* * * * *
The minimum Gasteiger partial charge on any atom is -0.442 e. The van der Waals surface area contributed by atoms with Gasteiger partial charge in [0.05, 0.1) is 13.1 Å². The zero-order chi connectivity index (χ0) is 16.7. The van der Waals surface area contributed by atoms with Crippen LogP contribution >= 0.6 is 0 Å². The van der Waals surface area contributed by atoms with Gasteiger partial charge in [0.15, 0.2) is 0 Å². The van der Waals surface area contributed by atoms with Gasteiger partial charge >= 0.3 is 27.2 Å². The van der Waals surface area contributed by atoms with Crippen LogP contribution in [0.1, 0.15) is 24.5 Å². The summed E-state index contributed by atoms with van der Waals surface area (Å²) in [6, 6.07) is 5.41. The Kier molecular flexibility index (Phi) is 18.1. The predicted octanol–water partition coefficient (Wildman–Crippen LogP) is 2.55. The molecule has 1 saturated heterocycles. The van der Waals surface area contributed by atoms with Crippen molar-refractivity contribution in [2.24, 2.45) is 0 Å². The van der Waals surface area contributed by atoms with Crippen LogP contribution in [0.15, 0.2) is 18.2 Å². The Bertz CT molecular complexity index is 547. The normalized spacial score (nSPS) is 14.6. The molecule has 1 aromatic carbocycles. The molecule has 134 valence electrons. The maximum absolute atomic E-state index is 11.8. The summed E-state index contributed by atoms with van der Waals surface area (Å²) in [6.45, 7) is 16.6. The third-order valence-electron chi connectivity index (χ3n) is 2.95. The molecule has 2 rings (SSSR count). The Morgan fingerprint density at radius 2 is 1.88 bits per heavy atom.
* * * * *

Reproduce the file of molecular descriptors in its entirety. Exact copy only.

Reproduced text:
The minimum Gasteiger partial charge on any atom is -0.442 e. The van der Waals surface area contributed by atoms with Gasteiger partial charge in [0.05, 0.1) is 13.1 Å². The zero-order chi connectivity index (χ0) is 16.7. The van der Waals surface area contributed by atoms with Crippen LogP contribution >= 0.6 is 0 Å². The van der Waals surface area contributed by atoms with Gasteiger partial charge in [0.15, 0.2) is 0 Å². The van der Waals surface area contributed by atoms with Gasteiger partial charge >= 0.3 is 27.2 Å². The van der Waals surface area contributed by atoms with Crippen LogP contribution in [0.1, 0.15) is 24.5 Å². The summed E-state index contributed by atoms with van der Waals surface area (Å²) in [6, 6.07) is 5.41. The Kier molecular flexibility index (Phi) is 18.1. The predicted octanol–water partition coefficient (Wildman–Crippen LogP) is 2.55. The molecule has 1 saturated heterocycles. The van der Waals surface area contributed by atoms with Crippen molar-refractivity contribution in [2.24, 2.45) is 0 Å². The van der Waals surface area contributed by atoms with Crippen LogP contribution in [0.15, 0.2) is 18.2 Å². The Bertz CT molecular complexity index is 547. The normalized spacial score (nSPS) is 14.6. The molecule has 1 aromatic carbocycles. The molecule has 134 valence electrons. The maximum absolute atomic E-state index is 11.8. The summed E-state index contributed by atoms with van der Waals surface area (Å²) in [6.45, 7) is 16.6. The third-order valence-electron chi connectivity index (χ3n) is 2.95. The molecule has 2 rings (SSSR count). The Morgan fingerprint density at radius 2 is 1.88 bits per heavy atom.